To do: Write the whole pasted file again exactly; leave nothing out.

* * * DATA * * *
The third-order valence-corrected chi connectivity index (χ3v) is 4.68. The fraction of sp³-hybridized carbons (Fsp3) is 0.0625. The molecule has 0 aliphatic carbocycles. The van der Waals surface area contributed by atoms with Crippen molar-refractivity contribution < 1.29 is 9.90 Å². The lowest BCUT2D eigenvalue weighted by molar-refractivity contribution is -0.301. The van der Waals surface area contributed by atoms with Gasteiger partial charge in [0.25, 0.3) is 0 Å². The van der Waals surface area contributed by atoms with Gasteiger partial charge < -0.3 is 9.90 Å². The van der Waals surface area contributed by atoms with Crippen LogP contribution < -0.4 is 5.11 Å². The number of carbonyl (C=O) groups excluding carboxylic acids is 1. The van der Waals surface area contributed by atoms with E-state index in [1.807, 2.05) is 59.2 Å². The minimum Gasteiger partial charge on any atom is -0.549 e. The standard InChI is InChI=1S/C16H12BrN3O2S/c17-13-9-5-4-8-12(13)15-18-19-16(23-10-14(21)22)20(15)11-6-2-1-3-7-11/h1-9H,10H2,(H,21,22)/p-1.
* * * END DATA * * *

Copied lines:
The third-order valence-corrected chi connectivity index (χ3v) is 4.68. The fraction of sp³-hybridized carbons (Fsp3) is 0.0625. The molecule has 0 aliphatic carbocycles. The van der Waals surface area contributed by atoms with Crippen molar-refractivity contribution < 1.29 is 9.90 Å². The lowest BCUT2D eigenvalue weighted by molar-refractivity contribution is -0.301. The van der Waals surface area contributed by atoms with Gasteiger partial charge in [0.25, 0.3) is 0 Å². The van der Waals surface area contributed by atoms with Gasteiger partial charge < -0.3 is 9.90 Å². The van der Waals surface area contributed by atoms with Crippen LogP contribution < -0.4 is 5.11 Å². The number of carbonyl (C=O) groups excluding carboxylic acids is 1. The van der Waals surface area contributed by atoms with E-state index in [1.807, 2.05) is 59.2 Å². The minimum Gasteiger partial charge on any atom is -0.549 e. The standard InChI is InChI=1S/C16H12BrN3O2S/c17-13-9-5-4-8-12(13)15-18-19-16(23-10-14(21)22)20(15)11-6-2-1-3-7-11/h1-9H,10H2,(H,21,22)/p-1.